One cheer for state budget delay

With budget talks between Gov. Kathy Hochul, Assembly Speaker Carl Heastie, state Senate Majority Leader Andrea Stewart-Cousins and their staffs not remotely close to agreement as of the April 1 deadline, New York’s leaders on Monday agreed to short-term “extender” legislation to keep paychecks going out to state employees and so on.

Good — on the late budget, anyway.

The governor in particular is right to hold firm on several of her key proposals. Indeed, if her legislative “partners” keep holding out, she should start insisting that some of them be part of future extenders.

As it stands, the “gang of three” (formerly “three men in a room,” now two women and one man, though Senate No. 2 Mike Gianaris likely counts as at least half another decision-maker) is by all accounts still at loggerheads on just two issues without deeply engaging on many others.

Those two are: housing and Hochul’s proposed fix to the no-bail law.

Gov. Kathy Hochul
Gov. Hochul greets Assembly Speaker Carl Heastie before her executive state budget in the Red Room at the state Capitol on Feb. 1, 2023.
AP/Hans Pennink

On no-bail, she absolutely needs to stick to her guns. She simply wants a change that clarifies to judges that it’s absolutely fine to order remand (bail or jail) when the law otherwise allows it.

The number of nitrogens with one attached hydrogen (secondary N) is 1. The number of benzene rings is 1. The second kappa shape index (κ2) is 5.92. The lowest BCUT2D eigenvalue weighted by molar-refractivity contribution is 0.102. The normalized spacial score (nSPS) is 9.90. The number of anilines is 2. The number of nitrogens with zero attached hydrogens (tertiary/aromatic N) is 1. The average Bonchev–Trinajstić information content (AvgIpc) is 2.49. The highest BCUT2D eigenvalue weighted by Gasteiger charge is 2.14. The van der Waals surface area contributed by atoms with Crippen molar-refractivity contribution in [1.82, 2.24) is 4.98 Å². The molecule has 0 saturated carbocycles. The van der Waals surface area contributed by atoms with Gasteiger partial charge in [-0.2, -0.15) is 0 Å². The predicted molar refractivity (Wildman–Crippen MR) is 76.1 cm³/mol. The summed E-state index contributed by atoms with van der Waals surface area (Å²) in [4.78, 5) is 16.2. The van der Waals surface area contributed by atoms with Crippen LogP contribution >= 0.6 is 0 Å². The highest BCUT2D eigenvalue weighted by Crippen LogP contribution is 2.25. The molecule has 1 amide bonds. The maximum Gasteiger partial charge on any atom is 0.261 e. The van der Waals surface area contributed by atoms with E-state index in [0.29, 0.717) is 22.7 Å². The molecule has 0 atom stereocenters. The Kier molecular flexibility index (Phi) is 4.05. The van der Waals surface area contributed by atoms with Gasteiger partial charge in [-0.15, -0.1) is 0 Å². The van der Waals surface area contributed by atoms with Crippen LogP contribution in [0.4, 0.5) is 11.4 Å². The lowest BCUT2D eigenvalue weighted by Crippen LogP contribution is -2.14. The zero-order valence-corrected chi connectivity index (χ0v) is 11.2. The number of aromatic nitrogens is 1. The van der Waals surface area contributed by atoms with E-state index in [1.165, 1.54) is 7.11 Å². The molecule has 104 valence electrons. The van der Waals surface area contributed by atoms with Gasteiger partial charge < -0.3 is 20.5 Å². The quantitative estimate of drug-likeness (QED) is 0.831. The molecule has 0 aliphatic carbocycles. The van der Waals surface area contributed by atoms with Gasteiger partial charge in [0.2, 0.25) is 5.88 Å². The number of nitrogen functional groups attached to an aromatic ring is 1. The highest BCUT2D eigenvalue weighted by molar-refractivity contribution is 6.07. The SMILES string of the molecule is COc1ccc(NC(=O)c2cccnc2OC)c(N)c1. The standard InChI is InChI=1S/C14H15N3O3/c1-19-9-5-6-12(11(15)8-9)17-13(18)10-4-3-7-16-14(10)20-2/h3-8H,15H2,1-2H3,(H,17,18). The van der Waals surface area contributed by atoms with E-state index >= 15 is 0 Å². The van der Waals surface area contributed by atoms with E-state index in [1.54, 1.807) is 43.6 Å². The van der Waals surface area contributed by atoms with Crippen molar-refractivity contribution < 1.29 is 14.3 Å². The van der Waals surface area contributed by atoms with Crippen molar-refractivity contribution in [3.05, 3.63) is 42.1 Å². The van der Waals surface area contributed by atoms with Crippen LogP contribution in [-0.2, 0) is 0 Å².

Too many jurists are reading the “least restrictive” language (plus some remarks by a single legislator back in 2019) as ordering them to spring perps who clearly shouldn’t be on the streets.

On housing, there’s likely room for some compromise. Lawmakers should agree to at least some no-strings-attached extension of the city’s 421-a tax break, which is responsible for most of the affordable housing built over the last decade or two.

But Hochul’s aggressive zoning proposals (and the Legislature’s “let’s just add more subsidies” counteroffer) likely need more discussion.

And all that leaves a lot to work out. It’d be utterly unconscionable for the Legislature to fully block the gov’s plan to let charter schools expand in New York City, but perhaps they can agree to “lift the cap” by a few dozen, rather than about 100, this year — then seek community (as opposed to special-interest) input over the next year.

Plus, they need to find some way to add funds for the MTA. We’re not fans of either side’s ideas; maybe a simple one-year state grant is the best compromise.

In the meantime, a few extra weeks of not increasing state spending is already a win for the people of New York.

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